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Alliums, Botrytis Neck Rot

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Botrytis neck rot of alliums, caused by the fungus Botrytis allii, affects onions,garlic, leeks and shallots. This pathogen is different from the one that causes Botrytis leaf blight. Botrytis neck rot primarily appears after harvest in onions and garlic that are not cured or stored correctly. The most common causes of severe losses are excessive nitrogen application, which delays crop maturity and curing, irrigation or rain late in the season, inadequate or improper curing, and improper storage. The pathogen is soil- and seed-borne.

Identification:

In onion, the disease is more apparent after harvest, while bulbs are in storage. Initially, soft neck tissue will become water-soaked and a yellow discoloration will move down from the neck into the leaf scales. Bulbs break down to a soft mass. A gray mold develops between the onion scales, later producing small to large black sclerotia (overwintering structures), which develop as a solid layer around the neck. Extensive development of sclerotia is best seen on maturing bulbs just before and during harvest.

In garlic, the disease usually appears first on necks near the soil line, and may occur any time after spring greenup when weather is conducive for disease development. The disease causes the most losses when it starts early in the season. The fungus moves rapidly into the succulent tissue of the bulb neck, producing a water-soaked appearance. A gray mold develops on the surface of or between garlic scales, later producing black sclerotia around the neck. Secondary infections by other organisms may follow.

Life Cycle:

Botrytis allii overwinters in the soil on bulb residue or as sclerotia, dense masses of mycelia surrounded by a weather-resistant black rind that can survive long-term in soil. In the spring, sclerotia germinate and directly infect bulbs or produce asexual spores, which are dispersed in the air. Spores and sclerotia that come in contact with tissue of susceptible hosts may initiate new infections, especially if the tissue is wounded. Under prolonged moist conditions, the pathogen can also produce spores on infected dead or dying leaves. After harvest, topped onions and garlic can become infected if the cut edge comes in contact with spores or soil containing sclerotia. Often, plants will become infected in the field but will remain symptomless until they are in storage.

Cultural control:

Onions

For more general information on proper harvesting, topping, and curing of onions, please click here.

  • Practice a crop rotation of at least 3 years.
  • Plant only disease-free seed. Most seed produced in the US is from arid environments and does not usually carry B. allii. Seed produced in Europe is more likely to be infested.
  • Follow growing practices that hasten curing:
  • Do not apply nitrogen fertilizer later than ~8-9 weeks after seeding
  • Plant onions at proper spacing: 2-4 rows/bed, 9”-18” between rows, and 6-9 plants/foot or plants 3”-4” apart in the row.
  • Allow tops to mature well (at least half of leaves brown), then lift or undercut the onions. In dry weather, cure onions on the ground 6-10 days.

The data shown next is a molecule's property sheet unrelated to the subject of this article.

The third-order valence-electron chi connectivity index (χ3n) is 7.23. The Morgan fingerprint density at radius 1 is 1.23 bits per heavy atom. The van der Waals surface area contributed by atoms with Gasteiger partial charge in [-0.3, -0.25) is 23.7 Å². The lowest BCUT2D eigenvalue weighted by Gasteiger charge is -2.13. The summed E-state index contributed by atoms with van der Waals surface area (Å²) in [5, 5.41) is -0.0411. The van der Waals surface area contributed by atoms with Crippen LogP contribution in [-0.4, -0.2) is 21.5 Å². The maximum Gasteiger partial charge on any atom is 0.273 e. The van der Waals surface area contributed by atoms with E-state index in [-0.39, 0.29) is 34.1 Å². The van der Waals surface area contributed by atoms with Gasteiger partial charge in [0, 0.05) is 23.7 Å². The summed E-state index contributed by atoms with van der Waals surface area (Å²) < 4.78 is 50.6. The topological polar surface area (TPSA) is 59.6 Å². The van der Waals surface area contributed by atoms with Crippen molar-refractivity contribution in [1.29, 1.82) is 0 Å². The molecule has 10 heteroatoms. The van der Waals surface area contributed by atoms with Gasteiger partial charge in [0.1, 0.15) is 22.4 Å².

• Destroy crop residues after harvest.
  • Be sure onions are well dried and necks tight (i.e. the tissue does not slide when you roll the neck between your fingers) before topping. Botrytis can move through green tissues into bulbs but cannot move through dry tissue.
  • Minimize bruising and mechanical injury in topping and storage.
  • Store in a well-ventilated area at 32°F or slightly warmer. Use higher temperatures if humidity cannot be held below 75%.

Garlic

For more general information on proper harvesting, topping, and curing of garlic, please click here.

  • Plant disease free cloves.
  • Avoid frequent and excessive irrigation.
  • Inspect garlic for symptoms and signs of the disease during the season and at harvest. A hand lens can help with this.
  • Allow the tops to mature well, then lift or undercut the garlic. Pulling bulbs out when they are tight in the ground can open wounds at the stem-bulb junction.
  • Minimize bruising during harvest and topping. Don’t remove dirt from roots by banging bulbs against hard surfaces—shake or rub the root-end gently.
  • If dry weather prevails, cure garlic on the ground for 6-10 days. Otherwise, cure in a well-ventilated area at 70-80°F.
  • When topping, minimize bruising and mechanical injury.
  • Store cured garlic in a well-ventilated area at temperatures of 32°F, or just slightly higher.
  • Destroy crop residues after harvest

Chemical Control

There are several fungicides labeled for neck rot control, and fungicides applied to control Botrytis leaf blight may also decrease neck rot incidence.  For information on chemical control of this disease in onion, please see the New England Vegetable Management Guide website.

Crops that are affected by this disease:

 

--adapted by G. Higgins and S. Scheufele, October 2016, from Alliums, Post Harvest and Storage Diseases, adapted by A. Cavanagh & R. Hazzard, information form Oregon State Extension. 2016 information also from Compendium of Onion and Garlic Diseases, eds. H.F. Schwartz and S.K. Mohan.

 

Last Updated: 
Oct 13, 2016
Topics: 
Agriculture
Agriculture topics: 
Diseases